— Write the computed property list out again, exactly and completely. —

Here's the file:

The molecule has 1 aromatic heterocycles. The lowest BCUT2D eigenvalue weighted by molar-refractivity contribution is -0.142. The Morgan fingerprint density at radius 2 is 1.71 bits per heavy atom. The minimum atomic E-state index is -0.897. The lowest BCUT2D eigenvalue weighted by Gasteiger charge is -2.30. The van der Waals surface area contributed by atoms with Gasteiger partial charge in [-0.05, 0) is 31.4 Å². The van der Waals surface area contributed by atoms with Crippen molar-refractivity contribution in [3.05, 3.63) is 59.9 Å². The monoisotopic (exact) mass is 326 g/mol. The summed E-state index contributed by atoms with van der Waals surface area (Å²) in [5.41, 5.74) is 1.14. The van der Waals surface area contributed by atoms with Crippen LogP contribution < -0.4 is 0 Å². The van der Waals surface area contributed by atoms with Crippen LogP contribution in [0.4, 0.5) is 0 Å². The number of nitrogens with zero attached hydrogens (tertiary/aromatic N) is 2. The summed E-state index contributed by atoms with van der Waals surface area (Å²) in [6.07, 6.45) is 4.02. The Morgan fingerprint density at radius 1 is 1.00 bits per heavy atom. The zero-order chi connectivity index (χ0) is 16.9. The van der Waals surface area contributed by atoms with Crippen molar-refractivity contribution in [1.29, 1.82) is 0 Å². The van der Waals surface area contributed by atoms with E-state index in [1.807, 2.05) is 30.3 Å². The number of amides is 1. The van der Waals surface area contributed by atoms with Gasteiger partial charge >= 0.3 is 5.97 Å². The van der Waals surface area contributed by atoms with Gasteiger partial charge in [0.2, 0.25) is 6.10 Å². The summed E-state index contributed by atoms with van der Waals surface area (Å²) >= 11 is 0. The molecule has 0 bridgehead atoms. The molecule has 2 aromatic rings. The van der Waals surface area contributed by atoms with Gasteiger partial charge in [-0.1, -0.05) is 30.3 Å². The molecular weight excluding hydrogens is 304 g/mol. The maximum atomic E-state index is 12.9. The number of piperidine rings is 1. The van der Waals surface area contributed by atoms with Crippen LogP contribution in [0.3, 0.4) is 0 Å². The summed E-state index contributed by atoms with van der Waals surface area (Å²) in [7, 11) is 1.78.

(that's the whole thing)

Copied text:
The molecule has 1 aromatic heterocycles. The lowest BCUT2D eigenvalue weighted by molar-refractivity contribution is -0.142. The Morgan fingerprint density at radius 2 is 1.71 bits per heavy atom. The minimum atomic E-state index is -0.897. The lowest BCUT2D eigenvalue weighted by Gasteiger charge is -2.30. The van der Waals surface area contributed by atoms with Gasteiger partial charge in [-0.05, 0) is 31.4 Å². The van der Waals surface area contributed by atoms with Crippen molar-refractivity contribution in [3.05, 3.63) is 59.9 Å². The monoisotopic (exact) mass is 326 g/mol. The summed E-state index contributed by atoms with van der Waals surface area (Å²) in [5.41, 5.74) is 1.14. The van der Waals surface area contributed by atoms with Crippen LogP contribution < -0.4 is 0 Å². The van der Waals surface area contributed by atoms with Crippen LogP contribution in [0.4, 0.5) is 0 Å². The number of nitrogens with zero attached hydrogens (tertiary/aromatic N) is 2. The summed E-state index contributed by atoms with van der Waals surface area (Å²) in [6.07, 6.45) is 4.02. The Morgan fingerprint density at radius 1 is 1.00 bits per heavy atom. The zero-order chi connectivity index (χ0) is 16.9. The van der Waals surface area contributed by atoms with Crippen molar-refractivity contribution in [1.29, 1.82) is 0 Å². The van der Waals surface area contributed by atoms with E-state index in [1.807, 2.05) is 30.3 Å². The number of amides is 1. The van der Waals surface area contributed by atoms with Gasteiger partial charge >= 0.3 is 5.97 Å². The van der Waals surface area contributed by atoms with Gasteiger partial charge in [0.2, 0.25) is 6.10 Å². The summed E-state index contributed by atoms with van der Waals surface area (Å²) >= 11 is 0. The molecule has 0 bridgehead atoms. The molecule has 2 aromatic rings. The van der Waals surface area contributed by atoms with Gasteiger partial charge in [-0.1, -0.05) is 30.3 Å². The molecular weight excluding hydrogens is 304 g/mol. The maximum atomic E-state index is 12.9. The number of piperidine rings is 1. The van der Waals surface area contributed by atoms with Crippen LogP contribution in [0.3, 0.4) is 0 Å². The summed E-state index contributed by atoms with van der Waals surface area (Å²) in [7, 11) is 1.78.